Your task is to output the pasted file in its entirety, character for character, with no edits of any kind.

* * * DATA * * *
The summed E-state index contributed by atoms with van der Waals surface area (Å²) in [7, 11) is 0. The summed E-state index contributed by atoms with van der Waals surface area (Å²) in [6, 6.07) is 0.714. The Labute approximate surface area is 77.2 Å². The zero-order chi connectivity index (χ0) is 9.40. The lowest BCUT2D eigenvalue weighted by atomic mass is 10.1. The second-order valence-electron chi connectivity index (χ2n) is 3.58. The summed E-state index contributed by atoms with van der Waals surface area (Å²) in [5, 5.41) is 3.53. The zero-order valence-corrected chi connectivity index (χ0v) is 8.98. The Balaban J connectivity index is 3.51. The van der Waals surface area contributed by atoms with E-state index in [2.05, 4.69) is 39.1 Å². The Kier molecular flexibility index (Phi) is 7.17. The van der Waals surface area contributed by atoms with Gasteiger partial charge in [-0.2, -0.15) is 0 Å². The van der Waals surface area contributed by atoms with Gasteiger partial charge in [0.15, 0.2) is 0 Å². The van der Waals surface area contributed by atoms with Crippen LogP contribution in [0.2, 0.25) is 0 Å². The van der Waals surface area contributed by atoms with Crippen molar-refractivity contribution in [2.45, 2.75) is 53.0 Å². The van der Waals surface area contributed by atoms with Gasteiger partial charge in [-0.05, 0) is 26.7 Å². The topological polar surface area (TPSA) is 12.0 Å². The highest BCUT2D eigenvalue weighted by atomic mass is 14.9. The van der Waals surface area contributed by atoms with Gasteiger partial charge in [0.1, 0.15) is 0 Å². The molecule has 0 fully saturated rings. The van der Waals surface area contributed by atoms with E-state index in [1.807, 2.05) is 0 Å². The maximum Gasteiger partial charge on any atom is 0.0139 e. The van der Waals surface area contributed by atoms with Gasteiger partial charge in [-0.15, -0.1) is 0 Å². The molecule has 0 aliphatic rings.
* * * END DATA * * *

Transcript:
The summed E-state index contributed by atoms with van der Waals surface area (Å²) in [7, 11) is 0. The summed E-state index contributed by atoms with van der Waals surface area (Å²) in [6, 6.07) is 0.714. The Labute approximate surface area is 77.2 Å². The zero-order chi connectivity index (χ0) is 9.40. The lowest BCUT2D eigenvalue weighted by atomic mass is 10.1. The second-order valence-electron chi connectivity index (χ2n) is 3.58. The summed E-state index contributed by atoms with van der Waals surface area (Å²) in [5, 5.41) is 3.53. The zero-order valence-corrected chi connectivity index (χ0v) is 8.98. The Balaban J connectivity index is 3.51. The van der Waals surface area contributed by atoms with E-state index in [2.05, 4.69) is 39.1 Å². The Kier molecular flexibility index (Phi) is 7.17. The van der Waals surface area contributed by atoms with Gasteiger partial charge in [-0.2, -0.15) is 0 Å². The van der Waals surface area contributed by atoms with Gasteiger partial charge in [0.15, 0.2) is 0 Å². The van der Waals surface area contributed by atoms with Crippen LogP contribution in [0.2, 0.25) is 0 Å². The van der Waals surface area contributed by atoms with Crippen molar-refractivity contribution in [2.45, 2.75) is 53.0 Å². The van der Waals surface area contributed by atoms with Gasteiger partial charge in [-0.05, 0) is 26.7 Å². The topological polar surface area (TPSA) is 12.0 Å². The highest BCUT2D eigenvalue weighted by atomic mass is 14.9. The van der Waals surface area contributed by atoms with Gasteiger partial charge in [0.1, 0.15) is 0 Å². The molecule has 0 fully saturated rings. The van der Waals surface area contributed by atoms with E-state index in [1.807, 2.05) is 0 Å². The maximum Gasteiger partial charge on any atom is 0.0139 e. The van der Waals surface area contributed by atoms with Gasteiger partial charge in [-0.15, -0.1) is 0 Å². The molecule has 0 aliphatic rings.